Peter O’Mahony ready to lead by example as Munster gear up for Gloucester test
Captain says Rob Penney’s side are now in cup mode – one more defeat and they’re out
Munster captain Peter O’Mahony in training with the squad at Limerick University yesterday. Photo: Dan Sheridan/Inpho
As a man of action, and a leader by deed rather than word of mouth, being a non-playing captain sits particularly uneasily with Peter O’Mahony. Not even his role as waterboy relaying information from the sidelines is much of a substitute, not least when his team is imploding in Murrayfield.
“It is a tough place to be but we’ve plenty of senior players in the group who are well able to speak and captain sides and lead a Munster team. So I didn’t feel like I had to but it is a tough place to be when you are seen as a leader but you can’t really pipe up if you haven’t got an action to do.”
O’Mahony, of course, did not play after suffering suspected concussion against Leinster when replaced at the interval moments after seemingly being knocked out when his head came into contact with Sean Cronin’s knee. Even though Munster insisted he had been rested against Edinburgh and had been cleared of concussion, he now returns. “I felt very good even last week but 100 per cent this week and am raring to go.”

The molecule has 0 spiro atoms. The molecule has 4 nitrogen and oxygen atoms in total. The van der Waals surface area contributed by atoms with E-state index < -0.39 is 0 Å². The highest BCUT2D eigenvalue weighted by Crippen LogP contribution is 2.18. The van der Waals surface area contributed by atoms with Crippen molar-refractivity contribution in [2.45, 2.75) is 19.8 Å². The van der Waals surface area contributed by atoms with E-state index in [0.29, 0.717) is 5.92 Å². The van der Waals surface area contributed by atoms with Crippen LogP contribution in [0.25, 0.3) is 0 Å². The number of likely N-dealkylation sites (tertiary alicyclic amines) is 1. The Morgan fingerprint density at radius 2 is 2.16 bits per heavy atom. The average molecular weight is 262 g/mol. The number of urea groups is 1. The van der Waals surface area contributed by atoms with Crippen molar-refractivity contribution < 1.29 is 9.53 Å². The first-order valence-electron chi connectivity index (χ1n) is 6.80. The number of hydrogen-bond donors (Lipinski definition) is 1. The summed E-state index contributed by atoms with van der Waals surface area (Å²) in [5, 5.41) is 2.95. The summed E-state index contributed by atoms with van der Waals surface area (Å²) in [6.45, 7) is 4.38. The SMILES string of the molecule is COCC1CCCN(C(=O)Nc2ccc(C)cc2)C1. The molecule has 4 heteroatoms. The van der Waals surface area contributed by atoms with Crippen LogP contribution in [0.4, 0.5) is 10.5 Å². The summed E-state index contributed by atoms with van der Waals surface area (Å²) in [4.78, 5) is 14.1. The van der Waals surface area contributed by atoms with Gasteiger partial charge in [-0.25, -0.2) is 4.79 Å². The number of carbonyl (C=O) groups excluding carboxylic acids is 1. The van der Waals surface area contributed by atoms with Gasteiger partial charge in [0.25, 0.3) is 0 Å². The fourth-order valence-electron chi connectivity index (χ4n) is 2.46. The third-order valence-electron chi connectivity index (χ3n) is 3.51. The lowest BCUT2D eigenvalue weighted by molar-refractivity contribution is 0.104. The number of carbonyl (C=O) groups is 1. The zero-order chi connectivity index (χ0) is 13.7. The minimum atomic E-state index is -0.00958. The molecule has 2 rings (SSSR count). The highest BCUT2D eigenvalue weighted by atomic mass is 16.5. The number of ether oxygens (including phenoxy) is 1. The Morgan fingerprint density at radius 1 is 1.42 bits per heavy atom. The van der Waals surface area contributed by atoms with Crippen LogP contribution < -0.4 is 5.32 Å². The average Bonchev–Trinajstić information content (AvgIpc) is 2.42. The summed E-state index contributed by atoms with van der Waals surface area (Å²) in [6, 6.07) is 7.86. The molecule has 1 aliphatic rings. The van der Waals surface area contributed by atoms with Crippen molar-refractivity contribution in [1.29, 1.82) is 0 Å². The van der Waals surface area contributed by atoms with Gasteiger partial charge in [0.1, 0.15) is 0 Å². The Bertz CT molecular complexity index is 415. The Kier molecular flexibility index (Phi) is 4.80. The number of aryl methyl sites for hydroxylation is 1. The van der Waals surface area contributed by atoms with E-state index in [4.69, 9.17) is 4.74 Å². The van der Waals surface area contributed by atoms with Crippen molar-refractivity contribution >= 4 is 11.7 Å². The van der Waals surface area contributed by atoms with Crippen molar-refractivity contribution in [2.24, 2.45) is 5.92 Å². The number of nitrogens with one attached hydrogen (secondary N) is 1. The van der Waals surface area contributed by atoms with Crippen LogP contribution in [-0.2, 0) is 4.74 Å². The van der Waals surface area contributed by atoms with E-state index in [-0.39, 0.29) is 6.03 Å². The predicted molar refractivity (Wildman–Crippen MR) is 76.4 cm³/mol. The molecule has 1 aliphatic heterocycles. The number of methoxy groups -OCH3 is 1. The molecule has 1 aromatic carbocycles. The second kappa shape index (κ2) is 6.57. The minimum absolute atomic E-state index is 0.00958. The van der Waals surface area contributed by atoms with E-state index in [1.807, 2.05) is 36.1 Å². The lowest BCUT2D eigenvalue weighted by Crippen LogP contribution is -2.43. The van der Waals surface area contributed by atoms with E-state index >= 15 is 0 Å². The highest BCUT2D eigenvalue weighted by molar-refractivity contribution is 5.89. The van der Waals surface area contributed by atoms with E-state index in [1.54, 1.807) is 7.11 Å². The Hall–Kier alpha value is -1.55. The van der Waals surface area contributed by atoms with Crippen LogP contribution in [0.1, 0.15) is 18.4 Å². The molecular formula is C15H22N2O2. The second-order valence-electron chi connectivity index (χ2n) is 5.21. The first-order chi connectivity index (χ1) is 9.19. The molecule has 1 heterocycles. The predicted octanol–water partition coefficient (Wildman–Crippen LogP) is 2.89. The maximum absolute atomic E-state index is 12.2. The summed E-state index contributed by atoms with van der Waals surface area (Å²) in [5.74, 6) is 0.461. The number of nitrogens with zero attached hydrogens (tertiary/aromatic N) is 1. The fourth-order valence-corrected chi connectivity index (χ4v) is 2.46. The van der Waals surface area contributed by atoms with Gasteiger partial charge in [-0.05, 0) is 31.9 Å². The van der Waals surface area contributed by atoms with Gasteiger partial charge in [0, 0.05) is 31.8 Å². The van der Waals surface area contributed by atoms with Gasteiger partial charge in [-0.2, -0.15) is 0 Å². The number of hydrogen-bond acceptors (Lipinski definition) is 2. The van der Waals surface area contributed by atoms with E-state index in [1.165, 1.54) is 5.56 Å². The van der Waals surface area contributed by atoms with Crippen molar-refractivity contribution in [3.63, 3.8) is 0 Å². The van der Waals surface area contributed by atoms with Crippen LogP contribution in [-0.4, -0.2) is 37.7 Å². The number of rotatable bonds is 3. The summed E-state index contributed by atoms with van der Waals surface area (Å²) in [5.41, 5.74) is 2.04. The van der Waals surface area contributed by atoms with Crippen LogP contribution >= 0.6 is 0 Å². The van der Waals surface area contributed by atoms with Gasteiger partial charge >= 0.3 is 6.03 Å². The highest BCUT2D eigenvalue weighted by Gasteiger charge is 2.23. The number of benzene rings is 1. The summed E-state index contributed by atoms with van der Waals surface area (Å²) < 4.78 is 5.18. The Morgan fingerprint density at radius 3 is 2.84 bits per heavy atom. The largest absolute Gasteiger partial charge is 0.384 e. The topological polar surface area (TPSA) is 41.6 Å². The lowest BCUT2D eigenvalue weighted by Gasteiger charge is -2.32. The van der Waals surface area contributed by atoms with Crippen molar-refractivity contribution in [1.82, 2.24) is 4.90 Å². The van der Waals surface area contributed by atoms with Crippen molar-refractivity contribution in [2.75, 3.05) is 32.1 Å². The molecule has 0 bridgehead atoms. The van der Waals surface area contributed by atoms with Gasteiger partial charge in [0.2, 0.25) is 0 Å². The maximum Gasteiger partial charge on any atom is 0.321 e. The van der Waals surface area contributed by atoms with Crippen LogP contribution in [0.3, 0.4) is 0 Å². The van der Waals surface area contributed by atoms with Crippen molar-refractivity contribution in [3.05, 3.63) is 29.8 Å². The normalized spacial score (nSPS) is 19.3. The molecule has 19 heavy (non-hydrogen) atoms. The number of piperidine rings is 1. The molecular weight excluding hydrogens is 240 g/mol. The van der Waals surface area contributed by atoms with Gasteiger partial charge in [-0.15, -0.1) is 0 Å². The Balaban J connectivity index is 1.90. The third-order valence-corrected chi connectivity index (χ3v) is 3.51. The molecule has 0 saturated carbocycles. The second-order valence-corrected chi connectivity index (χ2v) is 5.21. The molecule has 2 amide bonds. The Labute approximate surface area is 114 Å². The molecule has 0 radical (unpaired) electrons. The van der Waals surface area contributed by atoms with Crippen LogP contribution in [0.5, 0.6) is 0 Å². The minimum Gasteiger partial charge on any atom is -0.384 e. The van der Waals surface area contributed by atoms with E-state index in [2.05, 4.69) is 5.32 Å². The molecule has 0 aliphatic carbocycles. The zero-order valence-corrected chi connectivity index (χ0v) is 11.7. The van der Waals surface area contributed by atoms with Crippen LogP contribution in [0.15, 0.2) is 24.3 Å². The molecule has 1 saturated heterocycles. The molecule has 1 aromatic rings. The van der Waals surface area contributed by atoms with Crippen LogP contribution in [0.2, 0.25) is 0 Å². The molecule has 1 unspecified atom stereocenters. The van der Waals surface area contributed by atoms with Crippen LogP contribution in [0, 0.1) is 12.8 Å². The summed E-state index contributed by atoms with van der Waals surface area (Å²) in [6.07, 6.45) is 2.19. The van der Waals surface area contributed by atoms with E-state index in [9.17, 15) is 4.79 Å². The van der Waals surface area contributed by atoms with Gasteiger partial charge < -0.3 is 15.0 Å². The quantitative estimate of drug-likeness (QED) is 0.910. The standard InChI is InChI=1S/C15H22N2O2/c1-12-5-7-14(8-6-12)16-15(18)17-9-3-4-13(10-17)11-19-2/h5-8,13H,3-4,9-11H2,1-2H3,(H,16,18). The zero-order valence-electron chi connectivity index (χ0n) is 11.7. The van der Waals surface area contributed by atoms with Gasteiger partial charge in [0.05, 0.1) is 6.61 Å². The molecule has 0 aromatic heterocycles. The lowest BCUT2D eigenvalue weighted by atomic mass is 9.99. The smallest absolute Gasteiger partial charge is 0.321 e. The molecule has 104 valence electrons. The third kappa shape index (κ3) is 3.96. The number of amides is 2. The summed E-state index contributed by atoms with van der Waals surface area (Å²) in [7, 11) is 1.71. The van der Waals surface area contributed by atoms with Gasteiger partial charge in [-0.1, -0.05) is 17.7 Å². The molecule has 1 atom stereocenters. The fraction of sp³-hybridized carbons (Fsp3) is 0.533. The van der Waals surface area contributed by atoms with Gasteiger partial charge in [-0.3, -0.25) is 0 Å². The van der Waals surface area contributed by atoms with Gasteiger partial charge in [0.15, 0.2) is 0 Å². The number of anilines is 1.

It’s almost as if Munster have to do this to themselves and, ala the cup wins of 2006 and ’08, a fourth opening defeat in the last five years places them in the traditional time-honoured, backs-against-the-wall place; the place they know best.
“We have five cup games left, that’s the way we’re looking at it. It’s cup rugby from now on. That’s the result of losing your first game; you’re into cup rugby. It’s semi-finals and quarter-finals from now on. If we lose we’re out.”
In this, of course, it has echoes of previous campaigns, not least a year ago after opening loss away to Racing Metro, and there was the reprieve of Craig Laidlaw’s penalty hitting the bar and thus not denying Munster a bonus point.
“It’s almost a carbon copy. It’s not a great place to be; your first game and you’re almost on the back foot. But Rob (Penney) made the point that we have a bonus point.
“We’d probably be in big trouble if that ball had been the other side of the crossbar. The good thing is we’ve another opportunity this weekend.”
It seems a tad unfair that whenever Munster lose the Rob Penney game plan is cited, and whenever they win, it is attributed to the players. But there has been an effective balance to Munster’s game plan this season, notably against Leinster, whereas last Saturday’s defeat appeared as much to do with the mental attitude, as manifest in curious lineout and defensive malfunctions.
“Nobody talks about it when we win and all of a sudden it becomes an issue when we lose,” said a slightly exasperated O’Mahony. “Our game plan is based around our physicality and when we don’t implement ourselves, any game plan, regardless of what game plan it is, is going to be useless when it is rugby. It is a physical contact sport. If you’re not winning contacts or not winning carries, it doesn’t matter if you are the All Blacks . . if you’re not winning those collisions you are going to look ordinary.